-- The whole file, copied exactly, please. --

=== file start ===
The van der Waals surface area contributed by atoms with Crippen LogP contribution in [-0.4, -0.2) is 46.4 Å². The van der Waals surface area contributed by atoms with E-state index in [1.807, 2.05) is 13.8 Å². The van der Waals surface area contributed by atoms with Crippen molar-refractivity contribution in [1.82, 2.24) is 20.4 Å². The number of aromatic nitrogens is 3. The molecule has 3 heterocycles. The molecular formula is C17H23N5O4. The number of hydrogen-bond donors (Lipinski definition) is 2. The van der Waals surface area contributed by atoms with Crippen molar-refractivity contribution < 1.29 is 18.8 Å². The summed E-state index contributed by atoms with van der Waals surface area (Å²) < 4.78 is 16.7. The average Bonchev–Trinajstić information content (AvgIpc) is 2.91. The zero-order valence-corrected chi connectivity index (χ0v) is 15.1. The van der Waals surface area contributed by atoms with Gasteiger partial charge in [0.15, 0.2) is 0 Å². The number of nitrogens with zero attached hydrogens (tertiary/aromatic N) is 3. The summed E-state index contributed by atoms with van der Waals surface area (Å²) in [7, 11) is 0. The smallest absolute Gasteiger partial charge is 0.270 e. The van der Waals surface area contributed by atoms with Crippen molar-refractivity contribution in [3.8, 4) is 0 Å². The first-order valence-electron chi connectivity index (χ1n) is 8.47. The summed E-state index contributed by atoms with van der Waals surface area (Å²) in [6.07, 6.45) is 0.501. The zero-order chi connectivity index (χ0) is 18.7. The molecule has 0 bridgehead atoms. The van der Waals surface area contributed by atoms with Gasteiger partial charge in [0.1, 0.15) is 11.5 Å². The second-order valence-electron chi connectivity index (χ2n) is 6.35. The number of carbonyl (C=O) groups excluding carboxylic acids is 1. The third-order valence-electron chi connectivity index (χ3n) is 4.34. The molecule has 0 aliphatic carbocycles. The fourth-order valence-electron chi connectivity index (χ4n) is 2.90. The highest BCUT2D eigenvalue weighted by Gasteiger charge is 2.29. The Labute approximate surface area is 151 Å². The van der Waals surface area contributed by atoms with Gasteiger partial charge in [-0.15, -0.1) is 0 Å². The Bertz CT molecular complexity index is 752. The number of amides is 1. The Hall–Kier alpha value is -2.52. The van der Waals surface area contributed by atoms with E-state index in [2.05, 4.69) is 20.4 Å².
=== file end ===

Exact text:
The van der Waals surface area contributed by atoms with Crippen LogP contribution in [-0.4, -0.2) is 46.4 Å². The van der Waals surface area contributed by atoms with E-state index in [1.807, 2.05) is 13.8 Å². The van der Waals surface area contributed by atoms with Crippen molar-refractivity contribution in [1.82, 2.24) is 20.4 Å². The number of aromatic nitrogens is 3. The molecule has 3 heterocycles. The molecular formula is C17H23N5O4. The number of hydrogen-bond donors (Lipinski definition) is 2. The van der Waals surface area contributed by atoms with Crippen molar-refractivity contribution < 1.29 is 18.8 Å². The summed E-state index contributed by atoms with van der Waals surface area (Å²) < 4.78 is 16.7. The average Bonchev–Trinajstić information content (AvgIpc) is 2.91. The zero-order valence-corrected chi connectivity index (χ0v) is 15.1. The van der Waals surface area contributed by atoms with Gasteiger partial charge in [0.15, 0.2) is 0 Å². The number of nitrogens with zero attached hydrogens (tertiary/aromatic N) is 3. The summed E-state index contributed by atoms with van der Waals surface area (Å²) in [7, 11) is 0. The smallest absolute Gasteiger partial charge is 0.270 e. The van der Waals surface area contributed by atoms with Crippen molar-refractivity contribution in [3.8, 4) is 0 Å². The first-order valence-electron chi connectivity index (χ1n) is 8.47. The summed E-state index contributed by atoms with van der Waals surface area (Å²) in [6.07, 6.45) is 0.501. The zero-order chi connectivity index (χ0) is 18.7. The molecule has 0 bridgehead atoms. The van der Waals surface area contributed by atoms with Gasteiger partial charge in [0.1, 0.15) is 11.5 Å². The second-order valence-electron chi connectivity index (χ2n) is 6.35. The number of carbonyl (C=O) groups excluding carboxylic acids is 1. The third-order valence-electron chi connectivity index (χ3n) is 4.34. The molecule has 0 aliphatic carbocycles. The fourth-order valence-electron chi connectivity index (χ4n) is 2.90. The highest BCUT2D eigenvalue weighted by Gasteiger charge is 2.29. The Labute approximate surface area is 151 Å². The van der Waals surface area contributed by atoms with Gasteiger partial charge in [-0.15, -0.1) is 0 Å². The Bertz CT molecular complexity index is 752. The number of amides is 1. The Hall–Kier alpha value is -2.52. The van der Waals surface area contributed by atoms with E-state index in [2.05, 4.69) is 20.4 Å².